Joseph Patrick Moore's

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An Honest Tune – June 2004 June 1, 2004

An Honest Tune June 2004

Vol. 5 No.3, Summer 2004
Review by Fred Adams
An Honest Tune Site

Joseph Patrick Moore's Drum & Bass Society - Volume 1

Joseph Patrick Moore's Drum & Bass Society - Volume 1

Joseph Patrick Moore’s Drum & Bass Society, Volume 1 has got to be one of the most intriguing new releases of the year. From the moment the disc begins, with a new spin on Men at Work’sDown Under,’ it is rapidly apparent that this Tennessee native’s musical odyssey is unlike anything else coming from the South, or anywhere else for that matter.

As much a composer as a bassist, the majority of the songs on this, Moore’s fourth solo release, are (very) original. From beginning to end, the songs are all well written, uniquely arranged, and performed with a confidence and purity of a performer doing something he obviously loves. While all of the material is strong, songs such as ‘Creatures of Conscience’ (featuring guest appearances by ARU alumni Count M’ Butu and Jeff Sipe), ‘Datz It’ (featuring Moore’s former Fiji Mariner band mate Dr. Dan Matrazzo on keyboards, along with Johnny Mosier on guitar), and the ‘Cheese Frog Funk‘ trilogy leave little doubt that this is an artist whose vast talents span many musical genres, from new age to jazz to reggae.

Jamband Express,’ also featuring Jeff Sipe on drums, is another masterfully played, and deceptively titled, track. While the songs name may lead one to expect sounds similar to the bass Moore became known for as he joined Col. Bruce Hampton’s Fiji Mariners, not even a trace of his jam scene influences can be heard here. The track actually sounds more suited to be heard as the theme of a TV show, or movie soundtrack, than something one would hear on today’s jam scene.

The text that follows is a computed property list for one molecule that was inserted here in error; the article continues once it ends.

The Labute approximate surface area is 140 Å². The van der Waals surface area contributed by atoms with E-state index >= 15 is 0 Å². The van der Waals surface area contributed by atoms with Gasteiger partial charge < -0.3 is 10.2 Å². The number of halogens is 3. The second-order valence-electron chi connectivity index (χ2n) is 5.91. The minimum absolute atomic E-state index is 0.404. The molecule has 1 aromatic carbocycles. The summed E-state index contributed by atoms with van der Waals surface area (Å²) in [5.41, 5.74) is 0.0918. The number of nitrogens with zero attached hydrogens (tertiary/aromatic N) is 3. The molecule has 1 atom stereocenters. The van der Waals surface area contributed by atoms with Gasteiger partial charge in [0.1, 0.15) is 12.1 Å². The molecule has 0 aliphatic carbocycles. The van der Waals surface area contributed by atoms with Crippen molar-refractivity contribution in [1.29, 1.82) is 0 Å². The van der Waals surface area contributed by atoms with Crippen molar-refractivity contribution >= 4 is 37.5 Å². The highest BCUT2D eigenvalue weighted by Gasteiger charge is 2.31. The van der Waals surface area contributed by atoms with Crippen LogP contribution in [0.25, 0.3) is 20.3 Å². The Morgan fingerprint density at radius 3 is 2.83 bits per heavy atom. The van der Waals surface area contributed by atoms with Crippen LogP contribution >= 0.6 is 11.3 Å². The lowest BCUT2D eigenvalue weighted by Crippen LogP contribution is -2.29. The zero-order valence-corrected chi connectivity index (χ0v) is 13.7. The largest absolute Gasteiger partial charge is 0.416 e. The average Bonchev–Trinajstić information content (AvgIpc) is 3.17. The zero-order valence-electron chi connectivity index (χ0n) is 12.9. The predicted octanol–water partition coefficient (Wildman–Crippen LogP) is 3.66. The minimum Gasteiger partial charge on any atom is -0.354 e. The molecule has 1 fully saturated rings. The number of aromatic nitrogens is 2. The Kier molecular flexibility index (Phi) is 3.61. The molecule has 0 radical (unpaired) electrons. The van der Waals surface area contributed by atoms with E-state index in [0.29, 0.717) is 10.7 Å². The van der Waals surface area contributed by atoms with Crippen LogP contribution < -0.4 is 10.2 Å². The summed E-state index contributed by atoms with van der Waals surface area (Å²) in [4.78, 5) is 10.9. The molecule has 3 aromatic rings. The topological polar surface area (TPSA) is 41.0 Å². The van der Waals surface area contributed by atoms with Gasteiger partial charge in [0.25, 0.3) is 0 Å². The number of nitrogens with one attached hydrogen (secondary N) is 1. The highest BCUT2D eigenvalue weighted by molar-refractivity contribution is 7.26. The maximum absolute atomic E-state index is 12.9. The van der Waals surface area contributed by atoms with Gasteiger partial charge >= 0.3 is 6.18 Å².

While his own compositions are strong, Moore also seems to take great joy, and possess tremendous talents, in rearranging the material of others. Besides the aforementioned ‘Down Under,’ Moore also gives new life to another 80s pop hit, The Fixx’sOne Thing Leads to Another‘ (sung by George and Caroline Pond of Snake Oil Medicine Show), as well as Phish’sHeavy Things‘.

Regardless of the genre he pursues, Moore plays with the class, style and skills of a man whose life is devoted to his craft. While his compositions may never lend themselves to mass commercial appeal or radio play, Drum & Bass Society proves Moore belongs in the elite echelon of today’s newest, and brightest, stars of the new age jazz world.

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Creative Loafing – April 2004 April 5, 2004

Creative Loafing April 2004

Creative Loafing-vibes-sit and spin
Charlotte, NC March 2004
Review by Samir Shukla

Creative Loafing Site (Charlotte, NC)

Joseph Patrick Moore's Drum & Bass Society - Volume 1

Joseph Patrick Moore's Drum & Bass Society - Volume 1

 

Joseph Patrick Moore has served as a member of Col. Bruce Hampton’s Fiji Mariners and Blueground Undergrass. The bassist and multi-insrumentalist, currently based in Atlanta, produces solo records and also appears on a numerous projects as a sideman. Moore has a knack for bringing disparate musicians together into a collective that somehow manages to click. In VOLUME 1, the guest coax Moore’s seven original compositions into uptempo pop, contemporary jazz, and world fusion. There is also exotica in RAINDANCE, funk with CHEESEFROG FUNK, and groove-rock hints in HEAVY THINGS.  Sure, there are tracks that would be home in a lounge somewhere, lurkin in obscurity, but most of the record works quite well. The engaging takes on several covers include The Fixx’s ONE THING LEADS TO ANOTHER, where George and Caroline Pond from Snake Oil Medicine Show add their own obtuse dimension. The Specials GHOST TOW gets a jazzy treatment and covers of Phish, Men at Work and Tony Williams also get refurbished. Moore’s bass lines are supple, funky and don’t overwhelm the rest of the crew playing slide guitars, violin, horns, woodwinds and mandolin. His bass expecially shines in a dedication to Herbie Hancock simply entitled HERBIE.

Track to burn: GHOST TOWN
Grade: B

 

 
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